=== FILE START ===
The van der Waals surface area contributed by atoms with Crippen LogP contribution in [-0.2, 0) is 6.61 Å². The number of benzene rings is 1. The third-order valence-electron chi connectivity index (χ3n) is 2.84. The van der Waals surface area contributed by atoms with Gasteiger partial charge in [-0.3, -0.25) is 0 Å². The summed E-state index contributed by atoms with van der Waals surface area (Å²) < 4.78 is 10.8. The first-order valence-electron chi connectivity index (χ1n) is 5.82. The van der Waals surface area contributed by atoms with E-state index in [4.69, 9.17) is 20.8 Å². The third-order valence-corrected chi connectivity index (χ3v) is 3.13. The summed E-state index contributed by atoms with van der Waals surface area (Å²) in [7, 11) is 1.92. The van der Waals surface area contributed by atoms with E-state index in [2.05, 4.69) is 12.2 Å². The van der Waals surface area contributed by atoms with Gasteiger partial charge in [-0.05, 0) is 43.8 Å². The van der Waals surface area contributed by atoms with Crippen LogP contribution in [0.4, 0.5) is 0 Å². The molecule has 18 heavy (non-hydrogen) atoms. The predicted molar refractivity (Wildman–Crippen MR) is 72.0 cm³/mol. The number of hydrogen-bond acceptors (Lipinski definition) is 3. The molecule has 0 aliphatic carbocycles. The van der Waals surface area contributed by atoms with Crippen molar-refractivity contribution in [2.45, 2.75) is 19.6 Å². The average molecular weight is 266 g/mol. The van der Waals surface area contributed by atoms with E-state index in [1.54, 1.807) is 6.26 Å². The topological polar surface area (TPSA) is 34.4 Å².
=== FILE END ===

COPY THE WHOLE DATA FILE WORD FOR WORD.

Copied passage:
The van der Waals surface area contributed by atoms with Crippen LogP contribution in [-0.2, 0) is 6.61 Å². The number of benzene rings is 1. The third-order valence-electron chi connectivity index (χ3n) is 2.84. The van der Waals surface area contributed by atoms with Gasteiger partial charge in [-0.3, -0.25) is 0 Å². The summed E-state index contributed by atoms with van der Waals surface area (Å²) < 4.78 is 10.8. The first-order valence-electron chi connectivity index (χ1n) is 5.82. The van der Waals surface area contributed by atoms with E-state index in [4.69, 9.17) is 20.8 Å². The third-order valence-corrected chi connectivity index (χ3v) is 3.13. The summed E-state index contributed by atoms with van der Waals surface area (Å²) in [7, 11) is 1.92. The van der Waals surface area contributed by atoms with E-state index in [2.05, 4.69) is 12.2 Å². The van der Waals surface area contributed by atoms with Gasteiger partial charge in [-0.05, 0) is 43.8 Å². The van der Waals surface area contributed by atoms with Crippen LogP contribution in [0.4, 0.5) is 0 Å². The molecule has 18 heavy (non-hydrogen) atoms. The predicted molar refractivity (Wildman–Crippen MR) is 72.0 cm³/mol. The number of hydrogen-bond acceptors (Lipinski definition) is 3. The molecule has 0 aliphatic carbocycles. The van der Waals surface area contributed by atoms with Crippen molar-refractivity contribution in [2.45, 2.75) is 19.6 Å². The average molecular weight is 266 g/mol. The van der Waals surface area contributed by atoms with E-state index in [1.54, 1.807) is 6.26 Å². The topological polar surface area (TPSA) is 34.4 Å².